I7: Matches and ignition

I wonder if anybody has any ideas for how to deal with the following:

I have a limited number of objects which the player can light (in the sense of ignite). I also have a box of matches. I don’t want to implement each match (for all practical purposes, the box contains an unlimited supply) and have no need to keep track of unused, lit or burnt-out matches. I also don’t want to make players go through the motion of lighting a match first every time they want to light something. Ideally, I would just have a check which allows the player to light an ignitable object if he is in possession of the box of matches, and blocks it if he is not.

However, once the box of matches is introduced into the game, I have to assume that players will try to “light match,” so I need to provide a sensible response to such an attempt. Any thoughts for how to do this without implementing a match separately from the box? (A response which says “Just tell me what you want to light” doesn’t seem to do the trick; from the player’s perspective, he wants to light the match, which is why he typed that command.)


Robert Rothman

I don’t know if you’ve already found this, but from what I can tell Example 407: The Cow Exonerated seems to meet your requirements.

It looks like that example does implement individual matches. I was hoping to avoid that, if possible.

Robert Rothman

One thing you could do is have “match” (and “matches”) understood as the matchbox and block burning the matchbox with a helpful message (“No need to light a match on its own. When you want to light something, just type LIGHT LAMP when you’ve got the matches.”) If you do this, you should also probably write a new rule to block taking the matches to hold them (so players who try to GET MATCH when holding the box get a similarly helpful message instead of “You already have that”).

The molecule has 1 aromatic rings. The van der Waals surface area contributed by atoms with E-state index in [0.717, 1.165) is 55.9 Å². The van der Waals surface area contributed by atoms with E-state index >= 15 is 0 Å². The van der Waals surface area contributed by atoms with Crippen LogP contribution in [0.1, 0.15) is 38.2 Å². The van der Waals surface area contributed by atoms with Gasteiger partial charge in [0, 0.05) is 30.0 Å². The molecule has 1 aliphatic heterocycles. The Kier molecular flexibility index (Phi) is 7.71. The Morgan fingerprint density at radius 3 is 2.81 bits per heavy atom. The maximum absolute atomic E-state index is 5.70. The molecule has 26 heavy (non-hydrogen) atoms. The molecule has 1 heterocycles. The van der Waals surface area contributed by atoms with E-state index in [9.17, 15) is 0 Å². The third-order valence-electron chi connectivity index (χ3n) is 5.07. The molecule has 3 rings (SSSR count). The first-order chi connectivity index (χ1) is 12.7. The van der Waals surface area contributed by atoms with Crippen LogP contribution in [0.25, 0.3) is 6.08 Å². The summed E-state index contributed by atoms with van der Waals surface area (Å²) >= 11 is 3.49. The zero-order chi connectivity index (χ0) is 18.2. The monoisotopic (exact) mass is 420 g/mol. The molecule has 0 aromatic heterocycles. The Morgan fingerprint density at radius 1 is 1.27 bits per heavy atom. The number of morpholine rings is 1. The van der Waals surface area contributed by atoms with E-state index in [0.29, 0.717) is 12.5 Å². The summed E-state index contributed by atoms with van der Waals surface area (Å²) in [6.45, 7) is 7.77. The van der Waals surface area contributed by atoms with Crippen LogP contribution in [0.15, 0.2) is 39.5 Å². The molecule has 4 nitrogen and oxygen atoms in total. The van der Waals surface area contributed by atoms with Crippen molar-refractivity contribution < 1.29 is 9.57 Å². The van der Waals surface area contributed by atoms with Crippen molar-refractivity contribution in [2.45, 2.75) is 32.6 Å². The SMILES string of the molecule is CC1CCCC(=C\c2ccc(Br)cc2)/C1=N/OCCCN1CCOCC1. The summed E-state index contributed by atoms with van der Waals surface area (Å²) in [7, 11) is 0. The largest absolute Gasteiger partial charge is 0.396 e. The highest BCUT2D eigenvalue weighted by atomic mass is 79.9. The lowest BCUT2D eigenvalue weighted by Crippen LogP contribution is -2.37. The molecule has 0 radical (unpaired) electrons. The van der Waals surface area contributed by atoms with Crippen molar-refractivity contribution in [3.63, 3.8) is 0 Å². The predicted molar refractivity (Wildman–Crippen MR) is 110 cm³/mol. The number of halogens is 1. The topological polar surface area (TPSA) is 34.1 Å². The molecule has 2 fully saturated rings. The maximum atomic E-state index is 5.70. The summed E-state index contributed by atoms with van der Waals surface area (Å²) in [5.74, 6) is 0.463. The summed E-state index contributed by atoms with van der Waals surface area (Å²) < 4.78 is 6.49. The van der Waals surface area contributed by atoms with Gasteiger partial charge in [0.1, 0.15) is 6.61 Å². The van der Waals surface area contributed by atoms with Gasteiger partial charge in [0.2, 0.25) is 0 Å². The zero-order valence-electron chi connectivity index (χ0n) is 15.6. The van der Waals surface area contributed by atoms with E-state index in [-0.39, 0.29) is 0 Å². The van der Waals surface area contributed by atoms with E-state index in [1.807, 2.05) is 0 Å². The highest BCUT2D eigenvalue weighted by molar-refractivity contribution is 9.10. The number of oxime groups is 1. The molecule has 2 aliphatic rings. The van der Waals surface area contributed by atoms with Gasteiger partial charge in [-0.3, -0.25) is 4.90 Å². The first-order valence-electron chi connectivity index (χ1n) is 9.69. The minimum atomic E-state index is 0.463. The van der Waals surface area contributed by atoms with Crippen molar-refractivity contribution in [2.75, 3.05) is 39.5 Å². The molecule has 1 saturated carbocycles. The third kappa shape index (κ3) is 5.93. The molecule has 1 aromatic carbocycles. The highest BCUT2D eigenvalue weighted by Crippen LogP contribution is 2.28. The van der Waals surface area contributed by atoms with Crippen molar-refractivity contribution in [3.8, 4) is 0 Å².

You might want to try to catch whether the player said “match” or “matchbox” so you can give the appropriate message. Here’s something similar I did, coincidentally with a bag of tobacco (which could be understood using “bag” or “tobacco”):

[code]Bag-talking is a truth state that varies. Bag-talking is usually false.
After reading a command:
if the player’s command includes “bag”:
now bag-talking is true;
now bag-talking is false.

Instead of searching the bag:
say “The bag contains some aromatic tobacco.”

Instead of taking the tobacco when the player has the tobacco and bag-talking is false:
say “No need to take the tobacco until you want to roll a cigarette. Say ROLL CIGARETTE to do that.”[/code]

So when you’re holding the bag, TAKE TOBACCO responds as though you tried to take the tobacco from the bag, and TAKE BAG responds as though you tried to take the bag again.

UPDATE: Looking back at the code that comes from, Jim Aikin had the wise suggestion that you could just use a lighter, and then you don’t have to worry about players trying to mess around with individual matches.

Also, if you do this you should implement LIGHT LAMP WITH MATCH etc.

Ah, my bad. I assumed you just didn’t want to deal with the hassle of conceptualizing the code, not that their presence would be negative. Matt’s idea is probably closer to what you’d want, in this case.

Thanks. I’ll probably go with something like Matt’s suggestion. It has the narrator stepping “out of character” a bit more than I’d like, but on balance it’s probably the way to go. Given the fact that the matches are not really important to the plot (other than as a gating mechanism to preclude the player from going around lighting things until he has been in the room where the matches are found), they’re just not worth spending a huge amount of coding time on.

I had thought about using a lighter, but it doesn’t fit into the setting quite as well. A box of kitchen matches seems like something that would reasonably be kept in stock in the storeroom of a food service establishment; a lighter would probably only be found there if somebody happened to drop his lighter accidentally.

Robert Rothman

Well, you don’t have to use the style of message that Matt suggested if you don’t want to. Message like these would have the same effect, without the narrator directly telling you “there’s no point to that now”:


If there’s a gas stove and/or candles in the restaurant (?), there’s almost certainly one of those long click lighters. (Of course, if you like matches, go with matches, but if you’re looking for an excuse to use a lighter, most food service places don’t have the time to fuss with matches or their quick burn-out.)